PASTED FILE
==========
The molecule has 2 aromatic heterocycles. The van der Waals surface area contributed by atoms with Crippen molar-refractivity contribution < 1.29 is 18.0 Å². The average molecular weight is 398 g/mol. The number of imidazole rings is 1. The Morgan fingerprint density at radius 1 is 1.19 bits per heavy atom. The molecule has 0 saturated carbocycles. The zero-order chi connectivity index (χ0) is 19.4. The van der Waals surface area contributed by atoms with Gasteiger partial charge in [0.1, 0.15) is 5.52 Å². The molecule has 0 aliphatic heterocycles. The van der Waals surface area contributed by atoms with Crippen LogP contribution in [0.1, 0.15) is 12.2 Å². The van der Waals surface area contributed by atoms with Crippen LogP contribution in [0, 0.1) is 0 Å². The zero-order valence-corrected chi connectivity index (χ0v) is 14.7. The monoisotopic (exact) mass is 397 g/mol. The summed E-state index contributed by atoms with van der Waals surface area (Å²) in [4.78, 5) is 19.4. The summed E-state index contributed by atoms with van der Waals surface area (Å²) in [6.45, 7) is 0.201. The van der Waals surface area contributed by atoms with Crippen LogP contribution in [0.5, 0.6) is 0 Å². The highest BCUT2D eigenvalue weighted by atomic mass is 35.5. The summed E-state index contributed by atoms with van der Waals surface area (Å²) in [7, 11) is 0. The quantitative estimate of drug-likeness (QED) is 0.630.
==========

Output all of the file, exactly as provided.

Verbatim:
The molecule has 2 aromatic heterocycles. The van der Waals surface area contributed by atoms with Crippen molar-refractivity contribution < 1.29 is 18.0 Å². The average molecular weight is 398 g/mol. The number of imidazole rings is 1. The Morgan fingerprint density at radius 1 is 1.19 bits per heavy atom. The molecule has 0 saturated carbocycles. The zero-order chi connectivity index (χ0) is 19.4. The van der Waals surface area contributed by atoms with Gasteiger partial charge in [0.1, 0.15) is 5.52 Å². The molecule has 0 aliphatic heterocycles. The van der Waals surface area contributed by atoms with Crippen LogP contribution in [0.1, 0.15) is 12.2 Å². The van der Waals surface area contributed by atoms with Crippen LogP contribution in [0, 0.1) is 0 Å². The zero-order valence-corrected chi connectivity index (χ0v) is 14.7. The monoisotopic (exact) mass is 397 g/mol. The summed E-state index contributed by atoms with van der Waals surface area (Å²) in [4.78, 5) is 19.4. The summed E-state index contributed by atoms with van der Waals surface area (Å²) in [6.45, 7) is 0.201. The van der Waals surface area contributed by atoms with Crippen LogP contribution in [0.5, 0.6) is 0 Å². The highest BCUT2D eigenvalue weighted by atomic mass is 35.5. The summed E-state index contributed by atoms with van der Waals surface area (Å²) in [7, 11) is 0. The quantitative estimate of drug-likeness (QED) is 0.630.